La Corta Notte della Bambole de Vetro (Short Night of Glass Dolls) (Aldo Lado, 1971)
Short Night of Glass Dolls, Aldo Lado’s debut film, is the movie that has been sitting in the review queue the longest, as of this writing. I watched it, my spreadsheet tells me, almost two years ago, on March 22, 2012. Well, my new year’s resolution to not have anything on this list for longer than a year (hey, I have to be gradual about these things…you’d be horrified if you saw how many completely empty title headers are sitting in this document) gives me a kick in the pants to start writing something about Short Night of Glass Dolls. And, true to form, I started off writing an entire paragraph about how I haven’t written anything about Short Night of Glass Dolls in almost two years. Which is interesting, in that I actually remember a good deal more about this movie than I do many, many that I have seen between March 22, 2012 and now, despite the rather lackluster rating I gave it (for the tl;dr crowd, whose eyes are probably already glazed over, I’ll tell you it’s 2.5 and you can get on with your lives).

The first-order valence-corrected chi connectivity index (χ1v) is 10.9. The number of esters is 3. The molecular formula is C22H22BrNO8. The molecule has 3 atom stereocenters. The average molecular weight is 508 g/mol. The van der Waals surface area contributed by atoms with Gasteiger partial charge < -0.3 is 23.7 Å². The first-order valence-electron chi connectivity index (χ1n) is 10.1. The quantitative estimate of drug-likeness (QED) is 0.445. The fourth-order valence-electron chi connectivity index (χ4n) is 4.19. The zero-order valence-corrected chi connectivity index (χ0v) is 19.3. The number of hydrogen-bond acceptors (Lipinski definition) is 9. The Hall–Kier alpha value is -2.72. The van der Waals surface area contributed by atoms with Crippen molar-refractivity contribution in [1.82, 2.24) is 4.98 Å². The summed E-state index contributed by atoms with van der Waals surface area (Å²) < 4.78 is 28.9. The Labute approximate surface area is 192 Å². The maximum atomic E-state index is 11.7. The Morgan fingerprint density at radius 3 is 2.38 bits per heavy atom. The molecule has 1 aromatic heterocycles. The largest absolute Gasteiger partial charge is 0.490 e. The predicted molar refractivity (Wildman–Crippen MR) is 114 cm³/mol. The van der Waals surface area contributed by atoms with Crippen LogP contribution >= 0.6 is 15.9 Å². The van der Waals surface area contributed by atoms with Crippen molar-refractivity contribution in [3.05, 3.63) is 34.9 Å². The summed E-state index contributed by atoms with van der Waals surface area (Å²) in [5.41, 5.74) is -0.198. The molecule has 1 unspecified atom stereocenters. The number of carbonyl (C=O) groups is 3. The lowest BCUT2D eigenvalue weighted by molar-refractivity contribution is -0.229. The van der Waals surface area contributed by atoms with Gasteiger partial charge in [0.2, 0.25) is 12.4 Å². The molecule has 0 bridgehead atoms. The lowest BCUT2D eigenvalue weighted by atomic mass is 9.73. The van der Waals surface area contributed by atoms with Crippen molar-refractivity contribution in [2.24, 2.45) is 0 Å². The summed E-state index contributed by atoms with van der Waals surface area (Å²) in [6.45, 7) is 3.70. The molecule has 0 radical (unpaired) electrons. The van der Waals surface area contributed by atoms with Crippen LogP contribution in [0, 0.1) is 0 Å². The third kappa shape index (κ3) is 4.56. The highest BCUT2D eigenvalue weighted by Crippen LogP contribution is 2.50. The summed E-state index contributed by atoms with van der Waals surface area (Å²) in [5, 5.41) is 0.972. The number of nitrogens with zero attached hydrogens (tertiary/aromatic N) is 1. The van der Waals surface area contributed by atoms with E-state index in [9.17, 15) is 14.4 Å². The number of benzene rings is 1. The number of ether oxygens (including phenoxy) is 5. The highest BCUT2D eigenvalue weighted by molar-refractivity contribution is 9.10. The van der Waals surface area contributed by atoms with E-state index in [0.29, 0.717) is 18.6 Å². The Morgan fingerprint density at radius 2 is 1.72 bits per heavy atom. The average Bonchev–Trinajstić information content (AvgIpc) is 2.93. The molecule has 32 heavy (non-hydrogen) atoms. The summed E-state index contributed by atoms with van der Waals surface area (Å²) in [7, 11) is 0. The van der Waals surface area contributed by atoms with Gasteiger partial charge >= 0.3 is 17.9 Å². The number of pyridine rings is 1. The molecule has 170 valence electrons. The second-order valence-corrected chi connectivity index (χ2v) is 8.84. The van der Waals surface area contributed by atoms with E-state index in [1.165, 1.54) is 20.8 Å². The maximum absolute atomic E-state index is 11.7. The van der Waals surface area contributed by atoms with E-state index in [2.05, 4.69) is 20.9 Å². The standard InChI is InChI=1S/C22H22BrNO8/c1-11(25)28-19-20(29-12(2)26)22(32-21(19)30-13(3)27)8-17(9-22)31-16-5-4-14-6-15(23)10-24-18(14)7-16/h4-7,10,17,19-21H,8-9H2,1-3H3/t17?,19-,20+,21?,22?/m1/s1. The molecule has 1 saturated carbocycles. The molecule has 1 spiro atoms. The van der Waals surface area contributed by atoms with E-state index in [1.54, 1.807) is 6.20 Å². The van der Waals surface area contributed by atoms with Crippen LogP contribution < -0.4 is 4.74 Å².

The story revolves around Gregory Moore (Belle de Jour‘s Jean Sorel, who amusingly features in another movie that’s about to hit the one-year mark without a review, Fred Zinnemann’s The Day of the Jackal), an American journalist in Italy. He’s pretty much living the good life—until, that is, he wakes up one day to find himself unable to move, sitting on an operating table, with everyone around him believing he’s dead. We spend the rest of the movie inside Gregory’s head, as he tries to figure out how he got here, and what chain of events might have led to this. But you know it’s going to have something to do with the ultra-hot girlfriend, Mira (Caveman‘s Barbara Bach)…
Here’s the big problem with Short Night of Glass Dolls in 2014 (or 2012, in any case). In 1971, how he got on that table in the morgue was probably a huge mystery to 99% of the people who went to the theater. These days, the mechanism of same (which has been canon since a certain 1985 Wes Craven film introduced it to the general public, and it’s been used dozens of times since in mystery, thriller, and horror films) is going to shock exactly no one—and since the entire movie is leading up to that revelation, well, it’s a bit of a let-down. That said, the journey to that predictable destination is not a bad one at all, as long as you’ve got a firm grasp on the conventions of giallo (cheap effects, mediocre acting, a few gratuitous shock scenes to keep the audience from falling asleep); if you’re a fan of the genre, this is one you need to see. If you’re not, you might be better off starting with some of the genre’s more accessible films (the 126-minute director’s cut of Profondo Rosso is usually where I point people). ** ½
The full film, dubbed.